Even in this early decision, Wingfield revealed his worthiness to lead such an adventure as inadequate. The site was low, swampy, and wet. The water supply was brackish and stagnant. The area was infested with mosquitoes and ticks, and the soil was inadequate for cultivation, being too thin, too salty, and too acidic to grow much of anything successfully except scrubs and marsh grasses. The benefits the site offered were a deep water landing for the ships (which were moored temporarily) and an excellent field of view of vessels approaching from the Chesapeake (Spanish) and from upriver (Indians). At least in this regard the site offered a reasonably good defensive position.
The orders from the Virginia Company complicated the politics of the new colony. John Smith’s name appeared second on the list of seven councilors appointed to govern the infant colony, just after that of Bartholemew Gosnold (Wingfield’s cousin, also a mover and shaker in the financing of the Virginia Company expedition.) Wingfield, a man of social and financial consequence, determined immediately to hate and distrust John Smith. He made the unilateral decision to exclude Smith from the crew of counselors who would govern Jamestown, going against the explicit instructions from the Virginia Company. Unfortunately for Wingfield, democracy was already starting to flower in the nascent colony. The colonists demanded Smith be freed from his arrest and restored to the governing council. The colonists won the day.
It’s not my goal here to recount the entire history of the Jamestown settlement. What is important to know is that Wingfieled failed (miserably) as a leader and was sent back to London to answer for his mismanagement (as well as a variety of trumped-up crimes.) Gosnold died within three months of landing in Virginia, and so shortly John Smith was made president of the colony. John Smith whipped the place into shape and probably saved the entire venture from collapse, and saved the colonists from starvation and eradication at the hands of the natives. He didn’t make a lot of friends however. The “Gentlemen” especially, grew to resent him because he enforced a “No work, no food” law which required every man to pull his weight, or starve.
At his right hand throughout the drama of politics of the colony, the intrigue and death-defying exploits amongst the native Indians, was, along with a few other hand selected followers Smith deemed worthy of supporting and protecting him, “Master Beheathland.”
“Master Beheathland” proved himself as a bodyguard and a skilled warrior on several occasions when the natives attempted to double-cross Smith and his companions. His name appears in the written accounts penned by Smith in reports to the Virginia Company, as well as in later recounting of his exploits in Virginia.
Of the 105 or so original colonists, most never intended to stay. The greatest number of the “gentlemen” believed they would come to Virginia, discover gold, make a fortune and return to England fabulously wealthy. In fact, the few men who actually returned to England got back broke, sick, disgruntled, and telling anyone who would listen what an absolute catastrophe the place was. Those were the lucky ones. Of the original 105 or so men that arrived at Jamestown, only 37 remained after the first year. The rest were leveled by disease, execution, and some were killed by the Indians.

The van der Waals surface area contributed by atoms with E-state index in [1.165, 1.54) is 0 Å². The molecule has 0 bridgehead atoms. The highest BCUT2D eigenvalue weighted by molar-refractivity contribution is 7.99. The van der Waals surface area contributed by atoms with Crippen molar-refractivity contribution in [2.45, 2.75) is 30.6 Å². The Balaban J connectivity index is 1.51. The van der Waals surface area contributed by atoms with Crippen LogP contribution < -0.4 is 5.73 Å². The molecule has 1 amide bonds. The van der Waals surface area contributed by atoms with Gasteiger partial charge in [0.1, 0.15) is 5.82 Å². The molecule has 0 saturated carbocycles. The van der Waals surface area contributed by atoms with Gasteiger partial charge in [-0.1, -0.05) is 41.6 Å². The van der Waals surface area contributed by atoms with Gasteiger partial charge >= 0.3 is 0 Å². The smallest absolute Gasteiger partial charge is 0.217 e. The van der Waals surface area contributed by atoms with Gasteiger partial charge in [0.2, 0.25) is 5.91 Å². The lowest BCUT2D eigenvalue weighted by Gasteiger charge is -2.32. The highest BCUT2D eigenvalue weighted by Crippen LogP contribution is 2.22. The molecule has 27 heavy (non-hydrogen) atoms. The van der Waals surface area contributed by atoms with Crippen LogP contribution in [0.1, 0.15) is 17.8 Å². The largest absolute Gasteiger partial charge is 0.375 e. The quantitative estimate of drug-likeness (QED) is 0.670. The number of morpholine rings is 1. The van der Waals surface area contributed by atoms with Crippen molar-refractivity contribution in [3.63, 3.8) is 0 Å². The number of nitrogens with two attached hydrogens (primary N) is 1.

Researchers have spent years pouring over the statistics and reports of this early settlement and have discovered that the men who spent weeks and months exploring the inland with John Smith, spending time with the natives and even dealing with violent attacks and weeks of sleeping outside, survived at a much higher rate than the people who stayed at Jamestown. They believe this is due to a healthier setting, fresh food, clean water, and exercise. The men who remained at Jamestown were prisoners to an infected and violent environment. Robert Beheathland was with Smith. This simple fact helped him live.
In Smith’s company he learned invaluable lessons on survival. He learned how to trade according to native Indian custom. He learned how and what to plant in order to eat, and what could be collected wild in the forest. He learned at least the rudiments of the native language and native customs. He learned how to survive outdoors in an inhospitable environment. He learned how to work hard, how to march, and how to sleep with one eye open. In essence, he learned how to live; while most of his peers at Jamestown only learned how to die in competitively spectacular and tragic ways.
At Jamestown they died from malaria, and starvation. They died by the gallows and execution. They died at the hands of their fellow colonists in blinding fits of frustrated rage, and in some cases – the worst of all during “The Starving Times” – they were eaten by their compatriots. Jamestown was a horrible place. It’s no wonder that Captain John Smith and his loyal band stayed far away for as long as they could. The native Indians, no matter how strange, were not as barbaric or desperate as their fellow Englishmen.
Gradually things did improve. Additional supply ships arrived; bringing victuals, tools, and eventually fresh colonists better suited to building a community in the wilderness. Among them were carpenters and smiths, foresters and farmers. Some women even began to arrive and this brought stability and a tremendous measure of civilization to the community.